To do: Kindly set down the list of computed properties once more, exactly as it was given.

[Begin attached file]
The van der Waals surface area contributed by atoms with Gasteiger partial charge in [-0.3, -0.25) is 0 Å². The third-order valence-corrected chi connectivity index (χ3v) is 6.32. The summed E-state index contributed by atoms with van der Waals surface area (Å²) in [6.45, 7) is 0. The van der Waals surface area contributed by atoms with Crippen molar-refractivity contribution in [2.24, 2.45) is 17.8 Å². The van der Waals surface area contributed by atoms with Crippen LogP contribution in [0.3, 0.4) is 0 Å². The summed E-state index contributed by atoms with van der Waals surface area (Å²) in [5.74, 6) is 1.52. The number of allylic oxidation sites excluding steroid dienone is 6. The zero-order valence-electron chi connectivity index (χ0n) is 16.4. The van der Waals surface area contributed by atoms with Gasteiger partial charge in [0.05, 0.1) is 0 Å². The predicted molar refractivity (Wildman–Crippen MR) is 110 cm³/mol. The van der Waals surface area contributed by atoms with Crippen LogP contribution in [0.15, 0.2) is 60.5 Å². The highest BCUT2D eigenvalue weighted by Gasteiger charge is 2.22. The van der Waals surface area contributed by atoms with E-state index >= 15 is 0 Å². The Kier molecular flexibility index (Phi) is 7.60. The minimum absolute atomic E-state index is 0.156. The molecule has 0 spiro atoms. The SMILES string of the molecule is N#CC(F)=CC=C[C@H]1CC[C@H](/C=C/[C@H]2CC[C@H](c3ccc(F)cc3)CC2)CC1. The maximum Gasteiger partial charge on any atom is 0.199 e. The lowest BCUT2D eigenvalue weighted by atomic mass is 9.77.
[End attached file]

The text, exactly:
The van der Waals surface area contributed by atoms with Gasteiger partial charge in [-0.3, -0.25) is 0 Å². The third-order valence-corrected chi connectivity index (χ3v) is 6.32. The summed E-state index contributed by atoms with van der Waals surface area (Å²) in [6.45, 7) is 0. The van der Waals surface area contributed by atoms with Crippen molar-refractivity contribution in [2.24, 2.45) is 17.8 Å². The van der Waals surface area contributed by atoms with Crippen LogP contribution in [0.3, 0.4) is 0 Å². The summed E-state index contributed by atoms with van der Waals surface area (Å²) in [5.74, 6) is 1.52. The number of allylic oxidation sites excluding steroid dienone is 6. The zero-order valence-electron chi connectivity index (χ0n) is 16.4. The van der Waals surface area contributed by atoms with Gasteiger partial charge in [0.05, 0.1) is 0 Å². The predicted molar refractivity (Wildman–Crippen MR) is 110 cm³/mol. The van der Waals surface area contributed by atoms with Crippen LogP contribution in [0.15, 0.2) is 60.5 Å². The highest BCUT2D eigenvalue weighted by Gasteiger charge is 2.22. The van der Waals surface area contributed by atoms with E-state index >= 15 is 0 Å². The Kier molecular flexibility index (Phi) is 7.60. The minimum absolute atomic E-state index is 0.156. The molecule has 0 spiro atoms. The SMILES string of the molecule is N#CC(F)=CC=C[C@H]1CC[C@H](/C=C/[C@H]2CC[C@H](c3ccc(F)cc3)CC2)CC1. The maximum Gasteiger partial charge on any atom is 0.199 e. The lowest BCUT2D eigenvalue weighted by atomic mass is 9.77.